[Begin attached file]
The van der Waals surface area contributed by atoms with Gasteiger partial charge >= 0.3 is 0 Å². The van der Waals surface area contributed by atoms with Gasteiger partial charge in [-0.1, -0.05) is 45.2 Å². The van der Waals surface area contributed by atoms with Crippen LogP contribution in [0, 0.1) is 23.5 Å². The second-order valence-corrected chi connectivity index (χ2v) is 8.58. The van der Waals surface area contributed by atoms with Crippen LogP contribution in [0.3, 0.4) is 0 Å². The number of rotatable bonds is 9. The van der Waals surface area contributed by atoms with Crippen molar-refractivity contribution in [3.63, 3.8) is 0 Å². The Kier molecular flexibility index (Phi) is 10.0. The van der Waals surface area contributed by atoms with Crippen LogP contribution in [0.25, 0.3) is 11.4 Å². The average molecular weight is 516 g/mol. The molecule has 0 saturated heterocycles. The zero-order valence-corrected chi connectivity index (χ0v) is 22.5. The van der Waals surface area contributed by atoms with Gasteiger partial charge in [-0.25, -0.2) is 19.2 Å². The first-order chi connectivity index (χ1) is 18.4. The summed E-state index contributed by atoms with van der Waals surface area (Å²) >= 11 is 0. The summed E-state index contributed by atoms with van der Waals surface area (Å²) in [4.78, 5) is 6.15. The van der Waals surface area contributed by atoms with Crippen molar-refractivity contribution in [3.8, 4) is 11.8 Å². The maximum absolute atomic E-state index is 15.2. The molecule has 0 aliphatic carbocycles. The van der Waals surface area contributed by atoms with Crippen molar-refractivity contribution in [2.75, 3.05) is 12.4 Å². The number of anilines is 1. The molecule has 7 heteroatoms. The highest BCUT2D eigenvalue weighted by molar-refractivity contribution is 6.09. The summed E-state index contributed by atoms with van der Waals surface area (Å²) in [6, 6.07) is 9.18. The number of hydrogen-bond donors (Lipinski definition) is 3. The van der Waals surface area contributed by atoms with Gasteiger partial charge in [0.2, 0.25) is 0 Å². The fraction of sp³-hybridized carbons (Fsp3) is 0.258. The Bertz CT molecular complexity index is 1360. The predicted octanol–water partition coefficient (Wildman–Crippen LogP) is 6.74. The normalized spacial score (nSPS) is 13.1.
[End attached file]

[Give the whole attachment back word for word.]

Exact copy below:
The van der Waals surface area contributed by atoms with Gasteiger partial charge >= 0.3 is 0 Å². The van der Waals surface area contributed by atoms with Gasteiger partial charge in [-0.1, -0.05) is 45.2 Å². The van der Waals surface area contributed by atoms with Crippen LogP contribution in [0, 0.1) is 23.5 Å². The second-order valence-corrected chi connectivity index (χ2v) is 8.58. The van der Waals surface area contributed by atoms with Crippen LogP contribution in [0.3, 0.4) is 0 Å². The number of rotatable bonds is 9. The van der Waals surface area contributed by atoms with Crippen molar-refractivity contribution in [3.63, 3.8) is 0 Å². The Kier molecular flexibility index (Phi) is 10.0. The van der Waals surface area contributed by atoms with Crippen LogP contribution in [0.25, 0.3) is 11.4 Å². The average molecular weight is 516 g/mol. The molecule has 0 saturated heterocycles. The zero-order valence-corrected chi connectivity index (χ0v) is 22.5. The van der Waals surface area contributed by atoms with Gasteiger partial charge in [-0.25, -0.2) is 19.2 Å². The first-order chi connectivity index (χ1) is 18.4. The summed E-state index contributed by atoms with van der Waals surface area (Å²) >= 11 is 0. The summed E-state index contributed by atoms with van der Waals surface area (Å²) in [4.78, 5) is 6.15. The van der Waals surface area contributed by atoms with Crippen molar-refractivity contribution in [3.8, 4) is 11.8 Å². The maximum absolute atomic E-state index is 15.2. The molecule has 0 aliphatic carbocycles. The van der Waals surface area contributed by atoms with Crippen molar-refractivity contribution in [2.75, 3.05) is 12.4 Å². The number of anilines is 1. The molecule has 7 heteroatoms. The highest BCUT2D eigenvalue weighted by molar-refractivity contribution is 6.09. The summed E-state index contributed by atoms with van der Waals surface area (Å²) in [6, 6.07) is 9.18. The number of hydrogen-bond donors (Lipinski definition) is 3. The van der Waals surface area contributed by atoms with Gasteiger partial charge in [0.2, 0.25) is 0 Å². The fraction of sp³-hybridized carbons (Fsp3) is 0.258. The Bertz CT molecular complexity index is 1360. The predicted octanol–water partition coefficient (Wildman–Crippen LogP) is 6.74. The normalized spacial score (nSPS) is 13.1.